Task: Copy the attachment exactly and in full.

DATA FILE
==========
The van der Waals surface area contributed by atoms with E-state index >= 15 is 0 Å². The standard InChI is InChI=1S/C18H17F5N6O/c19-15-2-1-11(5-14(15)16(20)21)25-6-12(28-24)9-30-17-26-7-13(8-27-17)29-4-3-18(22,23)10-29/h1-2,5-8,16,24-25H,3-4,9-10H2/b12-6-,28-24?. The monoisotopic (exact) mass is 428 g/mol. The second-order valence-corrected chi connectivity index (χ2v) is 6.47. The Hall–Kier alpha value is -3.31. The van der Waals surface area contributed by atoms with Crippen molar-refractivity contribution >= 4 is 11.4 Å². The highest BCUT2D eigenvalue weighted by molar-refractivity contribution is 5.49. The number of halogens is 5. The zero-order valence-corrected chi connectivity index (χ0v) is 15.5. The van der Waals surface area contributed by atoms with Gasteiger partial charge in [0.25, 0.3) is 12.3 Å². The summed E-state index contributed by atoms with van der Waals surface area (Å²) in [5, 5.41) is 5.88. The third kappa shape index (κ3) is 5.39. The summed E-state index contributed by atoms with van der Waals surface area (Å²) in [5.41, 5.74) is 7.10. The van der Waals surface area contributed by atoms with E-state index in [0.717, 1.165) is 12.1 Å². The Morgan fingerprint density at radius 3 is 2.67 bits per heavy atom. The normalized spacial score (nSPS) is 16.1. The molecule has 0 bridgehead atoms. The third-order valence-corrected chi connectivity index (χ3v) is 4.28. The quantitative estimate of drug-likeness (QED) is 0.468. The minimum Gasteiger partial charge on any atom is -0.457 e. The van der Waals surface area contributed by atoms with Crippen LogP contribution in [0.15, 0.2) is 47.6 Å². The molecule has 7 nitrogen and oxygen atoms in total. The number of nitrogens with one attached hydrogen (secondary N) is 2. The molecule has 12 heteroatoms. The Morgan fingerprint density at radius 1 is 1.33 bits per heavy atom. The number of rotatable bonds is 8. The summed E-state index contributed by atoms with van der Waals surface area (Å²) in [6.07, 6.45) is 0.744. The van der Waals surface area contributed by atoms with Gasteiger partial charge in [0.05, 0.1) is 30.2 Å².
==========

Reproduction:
The van der Waals surface area contributed by atoms with E-state index >= 15 is 0 Å². The standard InChI is InChI=1S/C18H17F5N6O/c19-15-2-1-11(5-14(15)16(20)21)25-6-12(28-24)9-30-17-26-7-13(8-27-17)29-4-3-18(22,23)10-29/h1-2,5-8,16,24-25H,3-4,9-10H2/b12-6-,28-24?. The monoisotopic (exact) mass is 428 g/mol. The second-order valence-corrected chi connectivity index (χ2v) is 6.47. The Hall–Kier alpha value is -3.31. The van der Waals surface area contributed by atoms with Crippen molar-refractivity contribution >= 4 is 11.4 Å². The highest BCUT2D eigenvalue weighted by molar-refractivity contribution is 5.49. The number of halogens is 5. The zero-order valence-corrected chi connectivity index (χ0v) is 15.5. The van der Waals surface area contributed by atoms with Gasteiger partial charge in [0.25, 0.3) is 12.3 Å². The summed E-state index contributed by atoms with van der Waals surface area (Å²) in [5, 5.41) is 5.88. The third kappa shape index (κ3) is 5.39. The summed E-state index contributed by atoms with van der Waals surface area (Å²) in [5.41, 5.74) is 7.10. The van der Waals surface area contributed by atoms with E-state index in [0.717, 1.165) is 12.1 Å². The Morgan fingerprint density at radius 3 is 2.67 bits per heavy atom. The normalized spacial score (nSPS) is 16.1. The molecule has 0 bridgehead atoms. The third-order valence-corrected chi connectivity index (χ3v) is 4.28. The quantitative estimate of drug-likeness (QED) is 0.468. The minimum Gasteiger partial charge on any atom is -0.457 e. The van der Waals surface area contributed by atoms with Crippen LogP contribution in [0.15, 0.2) is 47.6 Å². The molecule has 7 nitrogen and oxygen atoms in total. The number of nitrogens with one attached hydrogen (secondary N) is 2. The molecule has 12 heteroatoms. The Morgan fingerprint density at radius 1 is 1.33 bits per heavy atom. The number of rotatable bonds is 8. The summed E-state index contributed by atoms with van der Waals surface area (Å²) in [6.07, 6.45) is 0.744. The van der Waals surface area contributed by atoms with Gasteiger partial charge in [0.05, 0.1) is 30.2 Å².